Nvidia cuts estimate, expects up to $200M charge on product issue
Nvidia Corp has significantly cut estimates for its fiscal Q2 2009 and announced a $150 million to $200 million charge for the quarter ending July 27 on a product defect issue.
The GPU market leader now expects total revenue to be between $875 million and $950 million, down approximately 20% from Nvidia’s fiscal Q1 revenue of $1.15 billion and far off from the 5% sequential drop off expected by most financial analysts.
Nvidia said the shortfall is due to end-market weakness around the world, the delayed ramp of a next-generation MCP, and price adjustments of its GPU products to respond to competitive products.
“Given degree of this miss, we believe that it may take some time for NVDA [Nvidia] to regain traction in terms of both margins and investor sentiment,” Tim Luke, a semiconductor market analyst at Lehman Brothers, wrote in a research note this morning. “While we have highlighted heightened AMD pressure as a risk it appears that the traction seen by AMD with customers and reviewers has taken Nvidia by surprise. AMD's offering has clearly emerged as significant force in the mainstream mid tier market where it has been priced aggressively and prompted NVDA to lower pricing across much of its portfolio by up to $100. Issues on pricing appeared to have been compounded by the unexpected chipset delay for the Intel DX10 market. Management has suggested that this delay with an 8800 series offering for Intel chipsets added a further $50 million to the shortfall. We do, however, expect the new chipset to begin to ship in the October quarter.”
Separately, Nvidia said it will take a one-time charge from $150 million to $200 million against cost of revenue for its fiscal Q2 to cover anticipated warranty, repair, return, replacement, and other costs and expenses, arising from a weak die/packaging material set in certain versions of its previous generation GPU and MCP products used in notebook systems.
The Santa Clara-based company admitted that certain notebook configurations with GPUs and MCPs manufactured with a certain die/packaging material set are failing in the field at higher than normal rates.
"Although the failure appears related to the combination of the interaction between the chip material set and system design, we have a responsibility to our customers and will take our part in resolving this problem,” Jen-Hsun Huang (pictured, right), Nvidia’s president and CEO, said in a statement Wednesday afternoon. “The GPU has become an increasingly important part of the computing experience and we are seeing more interest by PC OEMs to adopt GPUs in more platforms. Recognizing that the GPU is one of the most complex processors in the system, it is critical that we now work more closely with notebook system designers and our chip foundries to ensure that the GPU and the system are designed collaboratively for the best performance and robustness."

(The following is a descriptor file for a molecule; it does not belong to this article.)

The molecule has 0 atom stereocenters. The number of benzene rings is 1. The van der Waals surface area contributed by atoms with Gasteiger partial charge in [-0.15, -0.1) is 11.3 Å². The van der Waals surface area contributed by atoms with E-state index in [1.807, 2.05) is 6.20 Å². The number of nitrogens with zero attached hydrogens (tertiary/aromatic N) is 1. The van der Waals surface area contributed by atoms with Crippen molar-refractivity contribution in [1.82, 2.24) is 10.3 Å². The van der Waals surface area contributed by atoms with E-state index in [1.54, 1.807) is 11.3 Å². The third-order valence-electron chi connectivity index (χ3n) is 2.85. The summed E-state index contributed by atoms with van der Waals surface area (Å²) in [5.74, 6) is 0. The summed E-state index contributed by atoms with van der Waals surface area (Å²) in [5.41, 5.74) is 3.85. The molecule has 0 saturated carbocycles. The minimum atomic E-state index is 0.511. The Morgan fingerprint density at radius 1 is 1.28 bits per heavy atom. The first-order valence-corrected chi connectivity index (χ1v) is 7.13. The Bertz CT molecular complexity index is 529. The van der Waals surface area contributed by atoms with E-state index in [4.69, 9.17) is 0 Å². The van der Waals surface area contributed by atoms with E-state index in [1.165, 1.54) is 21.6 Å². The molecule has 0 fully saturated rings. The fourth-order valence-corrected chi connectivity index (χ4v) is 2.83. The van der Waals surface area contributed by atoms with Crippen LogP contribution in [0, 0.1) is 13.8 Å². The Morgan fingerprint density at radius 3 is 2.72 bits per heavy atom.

Nvidia noted that high performance notebooks are “highly complex” systems with “extreme” thermal environments, and said that the combination of limited thermal management and frequent power cycling is particularly challenging for complex processors like the GPU.
"This has been a challenging experience for us,” Huang said. “However, the lessons we've learned will help us build far more robust products in the future, and become a more valuable system design partner to our customers. As for the present, we have switched production to a more robust die/package material set and are working proactively with our OEM partners to develop system management software that will provide better thermal management to the GPU."
On the product issues, as well as on share losses to AMD/ATI and Intel’s new Montevina platform, Lehman expects a negative impact on Nvidia’s notebook GPU sales. The Wall Street watching firm said that notebook GPUs have a gross margin in the mid 40% range for Nvidia
“We estimate that around 30% of notebooks use discrete graphics card vs. over 40% for desktops,” Luke said. “Furthermore, average notebook GPU ASPs [average selling prices] (mid $20) are lower than desktop GPU ASPs (approximately $30), and growth in notebooks may be a headwind for discrete GPU growth given the much lower associated attach rates. We expect notebook GPU revenue growth for NVDA to slow to 4% year over year in calendar year 2008 and 6% in calendar year 2009 versus 113% in calendar year 2007.”
Dsektop GPUs, representing Nvidia’s largest segment with between 42 and 45% of overall revenues, also have a gross margin in the mid 40% range for the company. However, as noted by most industry research companies, desktop sales are giving way to notebook sales, which are expected to make up much of the PC industry’s estimated 10 to 11% revenue growth in 2008.
“Declining desktop unit growth, due to the shift towards notebooks and pressure due to AMD’s RV770 launch has likely impacted desktop revenue growth. We expect desktop GPUs may decline by 6% year over year in calendar year 2008 and decline by 4% in calendar year 2009 versus up 38% in calendar year 2007,” Luke said.
Following its fiscal Q2 update, Nvidia’s stock, NVDA, was down more than 30% in trading. The stock closed at $18.03 just before Nvidia gave its update and was trading at $12.90 at 9:40 am eastern time. The stock sank further to $12.60 by 11:23 am, and dipped even further to $12.49 at 1 pm.*